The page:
The Samuel Baldwin Memorial Ingress Portal

The cars zoomed by
the large rock
with the rusting bronze
and the small American Flag
planted by the D.A.R.

No one,
except for the town historian,
an avid genealogist,
who served on the school board,
knew anything
about this
revolutionary war
the first cousin
of her fourth great grandfather
on her mother’s side.

But now,
late at night
young men with cellphones
stop beside the monument
a twenty first century
game of war.

Note: This was written for a writers prompt to describe a landmark. I took a different angle on this and described the landmark, first in terms of the actual, someone obscure landmark, and then brought in aspects of the game Ingress, played on cellphones, in which landmarks are ‘portals’ in the game.

Inside XM Truth

No, that is not a cable news style podcast about the augmented reality game, Ingress, although it could be. It is one of the many ‘glyph hack’ phrases I’ve come to recognize playing Ingress. In the game, you hack portals to get gear for playing the game. They added a new feature several months ago called glyph hacking. If you repeat a pattern on your phone successfully, you get extra gear, and if you do it perfectly, you get glyph hack points. You get more points for more complicated patterns from more powerful portals.

Then, you get badges for depending on the number of points. The highest glyph hacking badge, onyx (or black) requires 50,000 points. I’ve gotten pretty good at glyph hacking and yoday, I got that badge. However, at the level I’m at, other badges become further and further apart.

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Random Ingress Thoughts

This evening, I’m going heading off to an Ingress event. Ingress is an augmented reality game played on smartphones that I’ve been playing and writing about for quite a while. I haven’t written much about it recently because there hasn’t been much to say. I still play regularly and meet with friends I’ve met through Ingress.

There are things I could say about my strategy, but Ingress is a team sport, and I don’t want to advertise my strategy to people on the other team that might take advantage of knowing how I approach playing. I could talk about various milestones. I’m level 15 out of 16 levels. I’ve walked over 1800 kilometers playing the game. People who play Ingress mostly know this already and it probably doesn’t mean much to those that don’t play Ingress.

One of the things I was very interested in, when I started playing, was the story line of the game, but I never got as caught up in the story as I thought I would. I’ve also mostly chosen to simply play and not get involved in some of the drama. There is a lot of drama between players in the game.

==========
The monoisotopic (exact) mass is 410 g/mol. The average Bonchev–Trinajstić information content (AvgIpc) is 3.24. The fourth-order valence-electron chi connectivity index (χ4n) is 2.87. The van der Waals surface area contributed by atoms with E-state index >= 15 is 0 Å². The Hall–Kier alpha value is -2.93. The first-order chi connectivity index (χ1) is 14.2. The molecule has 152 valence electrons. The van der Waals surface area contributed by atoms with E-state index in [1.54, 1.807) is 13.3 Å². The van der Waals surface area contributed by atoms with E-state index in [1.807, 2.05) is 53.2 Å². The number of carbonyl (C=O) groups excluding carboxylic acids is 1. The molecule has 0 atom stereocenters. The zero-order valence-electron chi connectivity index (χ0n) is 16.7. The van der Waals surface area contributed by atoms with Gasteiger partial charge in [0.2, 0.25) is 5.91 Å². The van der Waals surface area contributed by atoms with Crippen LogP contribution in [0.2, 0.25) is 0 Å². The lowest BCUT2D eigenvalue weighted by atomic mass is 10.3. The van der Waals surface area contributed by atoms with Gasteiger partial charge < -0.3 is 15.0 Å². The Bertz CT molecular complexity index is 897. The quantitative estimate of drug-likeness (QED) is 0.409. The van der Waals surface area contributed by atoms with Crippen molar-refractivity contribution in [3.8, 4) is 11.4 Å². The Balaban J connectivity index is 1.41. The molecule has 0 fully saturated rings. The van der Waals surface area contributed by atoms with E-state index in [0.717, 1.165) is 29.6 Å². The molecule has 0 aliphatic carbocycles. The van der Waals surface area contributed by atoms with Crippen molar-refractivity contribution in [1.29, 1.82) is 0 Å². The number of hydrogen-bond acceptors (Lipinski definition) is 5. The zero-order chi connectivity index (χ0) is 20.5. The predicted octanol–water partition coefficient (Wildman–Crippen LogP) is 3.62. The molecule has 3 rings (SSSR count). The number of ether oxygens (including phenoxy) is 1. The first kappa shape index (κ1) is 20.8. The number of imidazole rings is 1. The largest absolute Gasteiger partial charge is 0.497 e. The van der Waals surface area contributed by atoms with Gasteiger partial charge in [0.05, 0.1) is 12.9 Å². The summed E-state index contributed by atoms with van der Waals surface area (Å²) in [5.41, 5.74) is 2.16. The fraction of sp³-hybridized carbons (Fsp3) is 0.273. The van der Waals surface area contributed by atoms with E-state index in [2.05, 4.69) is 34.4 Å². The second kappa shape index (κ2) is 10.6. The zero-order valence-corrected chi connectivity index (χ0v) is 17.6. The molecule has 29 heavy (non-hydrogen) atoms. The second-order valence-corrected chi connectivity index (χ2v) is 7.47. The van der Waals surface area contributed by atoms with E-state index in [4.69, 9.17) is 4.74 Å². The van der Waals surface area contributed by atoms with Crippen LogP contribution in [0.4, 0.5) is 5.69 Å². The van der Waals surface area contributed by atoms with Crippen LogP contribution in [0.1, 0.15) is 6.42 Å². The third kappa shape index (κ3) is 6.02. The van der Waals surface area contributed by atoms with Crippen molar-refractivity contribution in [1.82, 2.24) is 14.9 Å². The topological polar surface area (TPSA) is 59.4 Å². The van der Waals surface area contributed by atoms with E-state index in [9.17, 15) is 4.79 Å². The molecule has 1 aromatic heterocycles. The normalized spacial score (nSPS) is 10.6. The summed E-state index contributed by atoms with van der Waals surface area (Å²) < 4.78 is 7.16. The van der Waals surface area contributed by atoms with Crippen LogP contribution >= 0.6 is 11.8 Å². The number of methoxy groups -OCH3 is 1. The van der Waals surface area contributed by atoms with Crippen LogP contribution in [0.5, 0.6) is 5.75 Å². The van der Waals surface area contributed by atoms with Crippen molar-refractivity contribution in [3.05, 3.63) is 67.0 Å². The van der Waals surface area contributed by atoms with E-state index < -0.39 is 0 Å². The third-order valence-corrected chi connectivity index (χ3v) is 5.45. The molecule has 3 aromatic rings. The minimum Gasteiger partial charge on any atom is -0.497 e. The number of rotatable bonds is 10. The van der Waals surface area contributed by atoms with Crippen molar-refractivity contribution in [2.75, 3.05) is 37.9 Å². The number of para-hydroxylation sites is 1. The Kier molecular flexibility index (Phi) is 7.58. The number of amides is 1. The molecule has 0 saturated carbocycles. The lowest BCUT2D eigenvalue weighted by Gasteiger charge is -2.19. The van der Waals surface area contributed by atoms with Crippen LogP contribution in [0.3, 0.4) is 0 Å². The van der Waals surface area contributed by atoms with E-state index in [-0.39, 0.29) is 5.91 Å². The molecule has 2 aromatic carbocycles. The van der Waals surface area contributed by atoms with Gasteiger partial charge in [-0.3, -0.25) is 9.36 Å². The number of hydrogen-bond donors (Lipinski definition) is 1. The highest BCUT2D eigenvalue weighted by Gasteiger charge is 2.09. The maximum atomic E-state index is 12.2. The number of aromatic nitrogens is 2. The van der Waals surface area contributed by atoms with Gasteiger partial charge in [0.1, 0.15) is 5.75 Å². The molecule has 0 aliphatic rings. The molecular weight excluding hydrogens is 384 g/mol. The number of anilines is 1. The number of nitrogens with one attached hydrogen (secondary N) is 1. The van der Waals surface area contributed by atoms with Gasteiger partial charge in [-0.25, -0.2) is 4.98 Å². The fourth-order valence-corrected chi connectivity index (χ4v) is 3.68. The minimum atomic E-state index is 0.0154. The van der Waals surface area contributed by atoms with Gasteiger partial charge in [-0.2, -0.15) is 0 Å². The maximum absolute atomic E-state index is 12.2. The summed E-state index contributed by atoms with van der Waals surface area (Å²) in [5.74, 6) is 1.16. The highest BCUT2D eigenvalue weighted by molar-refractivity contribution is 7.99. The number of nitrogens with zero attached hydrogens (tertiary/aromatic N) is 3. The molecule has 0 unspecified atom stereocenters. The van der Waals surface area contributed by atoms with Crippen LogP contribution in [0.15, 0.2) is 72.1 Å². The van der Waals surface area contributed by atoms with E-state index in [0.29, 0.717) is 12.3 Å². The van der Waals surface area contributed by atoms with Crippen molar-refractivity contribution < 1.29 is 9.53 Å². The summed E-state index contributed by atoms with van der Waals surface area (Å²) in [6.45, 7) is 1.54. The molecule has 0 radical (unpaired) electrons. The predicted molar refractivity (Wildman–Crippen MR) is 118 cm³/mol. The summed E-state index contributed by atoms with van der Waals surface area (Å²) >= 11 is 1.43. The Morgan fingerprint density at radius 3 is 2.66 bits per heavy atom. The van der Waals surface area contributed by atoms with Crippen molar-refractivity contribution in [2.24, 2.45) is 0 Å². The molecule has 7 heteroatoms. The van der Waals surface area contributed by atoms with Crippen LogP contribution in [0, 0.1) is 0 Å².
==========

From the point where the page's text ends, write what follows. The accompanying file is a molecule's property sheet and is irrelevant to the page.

It raises some interesting questions about how you manage the community around a multi-player game. I touch on this in a post on an Ingress related forum the other day, but haven’t really thought out the details. This is probably an area well worth the research, and I wonder if any of my old Internet Research friends are starting to do studies on Ingress.

Ingress Stats

It has been a while since I’ve written a blog post about the augmented reality game, Ingress. If you’re not an Ingress player, you may want to skip this post.

I am approaching 100,000,000 XM Recharged and it made me stop and figure. For each 1000 XM recharged, you get ten AP. If the resonators are close to fully charged, you might be able to get ten AP for less recharging than 1000 XM, but to keep things simple, it works out to be 1 AP for every 100 XM recharged. So, 100,000,000 XM Recharged would be a million AP. So, when I get to 120,000,000 XM recharged, I will have recharged enough to make it to Level 8 on just recharging.

This got me thinking, what is the mix of AP that I’ve received? With 125 AP for each resonator deployed, I’m around 7.4 million AP just for deploying resonators. With 500 AP for each portal captured, I’m at about 3.8 million AP for portal captures. I’m at about 2.6 million for resonators destroy and another 2.6 million for fields created.

I find the numbers fairly well reflect my style of play. I’m more of a builder than a destroyer, but when I destroy enemy portals, it is often to take out fields. While I have done a lot of recharging, it remains one of my lesser methods of gaining AP.